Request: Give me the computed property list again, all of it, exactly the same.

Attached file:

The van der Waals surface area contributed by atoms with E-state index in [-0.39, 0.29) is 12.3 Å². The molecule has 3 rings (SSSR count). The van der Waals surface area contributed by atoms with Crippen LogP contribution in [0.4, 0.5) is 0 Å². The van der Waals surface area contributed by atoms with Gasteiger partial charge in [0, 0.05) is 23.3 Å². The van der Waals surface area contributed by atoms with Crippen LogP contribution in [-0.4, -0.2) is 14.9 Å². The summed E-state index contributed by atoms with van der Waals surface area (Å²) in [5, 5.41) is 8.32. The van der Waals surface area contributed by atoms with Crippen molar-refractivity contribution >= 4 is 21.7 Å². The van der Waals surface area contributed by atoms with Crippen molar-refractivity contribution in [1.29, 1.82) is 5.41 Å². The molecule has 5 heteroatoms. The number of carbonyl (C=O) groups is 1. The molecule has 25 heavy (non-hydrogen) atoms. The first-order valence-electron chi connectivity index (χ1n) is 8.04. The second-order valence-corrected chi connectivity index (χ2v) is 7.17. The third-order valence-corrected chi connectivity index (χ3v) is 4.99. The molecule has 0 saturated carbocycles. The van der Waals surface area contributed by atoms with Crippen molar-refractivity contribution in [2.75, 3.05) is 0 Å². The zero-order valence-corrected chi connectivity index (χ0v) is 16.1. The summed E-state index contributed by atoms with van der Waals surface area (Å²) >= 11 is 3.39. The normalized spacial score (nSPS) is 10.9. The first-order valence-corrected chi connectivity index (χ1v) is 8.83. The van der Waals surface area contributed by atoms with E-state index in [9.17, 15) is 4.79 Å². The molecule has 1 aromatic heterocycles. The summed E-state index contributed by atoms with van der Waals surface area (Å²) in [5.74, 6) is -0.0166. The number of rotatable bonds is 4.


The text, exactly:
The van der Waals surface area contributed by atoms with E-state index in [-0.39, 0.29) is 12.3 Å². The molecule has 3 rings (SSSR count). The van der Waals surface area contributed by atoms with Crippen LogP contribution in [0.4, 0.5) is 0 Å². The van der Waals surface area contributed by atoms with Gasteiger partial charge in [0, 0.05) is 23.3 Å². The van der Waals surface area contributed by atoms with Crippen LogP contribution in [-0.4, -0.2) is 14.9 Å². The summed E-state index contributed by atoms with van der Waals surface area (Å²) in [5, 5.41) is 8.32. The van der Waals surface area contributed by atoms with Crippen molar-refractivity contribution >= 4 is 21.7 Å². The van der Waals surface area contributed by atoms with Crippen molar-refractivity contribution in [1.29, 1.82) is 5.41 Å². The molecule has 5 heteroatoms. The number of carbonyl (C=O) groups is 1. The molecule has 25 heavy (non-hydrogen) atoms. The first-order valence-electron chi connectivity index (χ1n) is 8.04. The second-order valence-corrected chi connectivity index (χ2v) is 7.17. The third-order valence-corrected chi connectivity index (χ3v) is 4.99. The molecule has 0 saturated carbocycles. The van der Waals surface area contributed by atoms with Crippen molar-refractivity contribution in [2.75, 3.05) is 0 Å². The zero-order valence-corrected chi connectivity index (χ0v) is 16.1. The summed E-state index contributed by atoms with van der Waals surface area (Å²) >= 11 is 3.39. The normalized spacial score (nSPS) is 10.9. The first-order valence-corrected chi connectivity index (χ1v) is 8.83. The van der Waals surface area contributed by atoms with E-state index in [9.17, 15) is 4.79 Å². The molecule has 1 aromatic heterocycles. The summed E-state index contributed by atoms with van der Waals surface area (Å²) in [5.74, 6) is -0.0166. The number of rotatable bonds is 4.